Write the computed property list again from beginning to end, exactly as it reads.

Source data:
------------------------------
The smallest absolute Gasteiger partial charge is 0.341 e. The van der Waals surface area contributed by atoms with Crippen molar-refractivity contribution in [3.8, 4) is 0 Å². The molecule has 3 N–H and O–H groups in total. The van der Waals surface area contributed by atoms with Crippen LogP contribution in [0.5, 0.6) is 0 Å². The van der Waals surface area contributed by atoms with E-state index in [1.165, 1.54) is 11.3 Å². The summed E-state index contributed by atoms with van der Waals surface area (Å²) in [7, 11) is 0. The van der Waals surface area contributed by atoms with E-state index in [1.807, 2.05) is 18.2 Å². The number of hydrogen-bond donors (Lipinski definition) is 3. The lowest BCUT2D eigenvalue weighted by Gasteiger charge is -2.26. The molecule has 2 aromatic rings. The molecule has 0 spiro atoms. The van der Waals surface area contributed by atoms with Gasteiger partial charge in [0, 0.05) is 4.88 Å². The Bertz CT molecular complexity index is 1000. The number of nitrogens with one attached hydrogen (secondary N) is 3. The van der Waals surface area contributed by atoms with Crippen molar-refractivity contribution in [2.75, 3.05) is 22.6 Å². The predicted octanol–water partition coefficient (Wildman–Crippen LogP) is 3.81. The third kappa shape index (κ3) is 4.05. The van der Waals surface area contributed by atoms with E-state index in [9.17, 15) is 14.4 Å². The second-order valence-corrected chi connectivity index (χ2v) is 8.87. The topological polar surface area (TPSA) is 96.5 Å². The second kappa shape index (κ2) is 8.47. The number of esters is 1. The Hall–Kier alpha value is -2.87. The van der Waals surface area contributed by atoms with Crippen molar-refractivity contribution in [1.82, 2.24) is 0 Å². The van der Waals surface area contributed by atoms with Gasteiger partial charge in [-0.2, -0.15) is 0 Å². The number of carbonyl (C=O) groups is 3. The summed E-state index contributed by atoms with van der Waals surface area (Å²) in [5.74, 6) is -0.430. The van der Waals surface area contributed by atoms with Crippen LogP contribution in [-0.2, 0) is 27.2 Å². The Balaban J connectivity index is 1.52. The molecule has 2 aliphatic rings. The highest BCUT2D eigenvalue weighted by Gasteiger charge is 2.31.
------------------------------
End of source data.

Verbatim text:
The smallest absolute Gasteiger partial charge is 0.341 e. The van der Waals surface area contributed by atoms with Crippen molar-refractivity contribution in [3.8, 4) is 0 Å². The molecule has 3 N–H and O–H groups in total. The van der Waals surface area contributed by atoms with Crippen LogP contribution in [0.5, 0.6) is 0 Å². The van der Waals surface area contributed by atoms with E-state index in [1.165, 1.54) is 11.3 Å². The summed E-state index contributed by atoms with van der Waals surface area (Å²) in [7, 11) is 0. The van der Waals surface area contributed by atoms with E-state index in [1.807, 2.05) is 18.2 Å². The number of hydrogen-bond donors (Lipinski definition) is 3. The lowest BCUT2D eigenvalue weighted by Gasteiger charge is -2.26. The molecule has 2 aromatic rings. The molecule has 0 spiro atoms. The van der Waals surface area contributed by atoms with Gasteiger partial charge in [0, 0.05) is 4.88 Å². The Bertz CT molecular complexity index is 1000. The number of nitrogens with one attached hydrogen (secondary N) is 3. The van der Waals surface area contributed by atoms with Crippen molar-refractivity contribution in [2.75, 3.05) is 22.6 Å². The predicted octanol–water partition coefficient (Wildman–Crippen LogP) is 3.81. The third kappa shape index (κ3) is 4.05. The van der Waals surface area contributed by atoms with E-state index in [9.17, 15) is 14.4 Å². The second-order valence-corrected chi connectivity index (χ2v) is 8.87. The topological polar surface area (TPSA) is 96.5 Å². The second kappa shape index (κ2) is 8.47. The number of esters is 1. The Hall–Kier alpha value is -2.87. The van der Waals surface area contributed by atoms with Crippen molar-refractivity contribution in [1.82, 2.24) is 0 Å². The van der Waals surface area contributed by atoms with Gasteiger partial charge in [-0.2, -0.15) is 0 Å². The number of carbonyl (C=O) groups is 3. The summed E-state index contributed by atoms with van der Waals surface area (Å²) in [5.74, 6) is -0.430. The van der Waals surface area contributed by atoms with Crippen LogP contribution in [-0.2, 0) is 27.2 Å². The Balaban J connectivity index is 1.52. The molecule has 2 aliphatic rings. The highest BCUT2D eigenvalue weighted by Gasteiger charge is 2.31.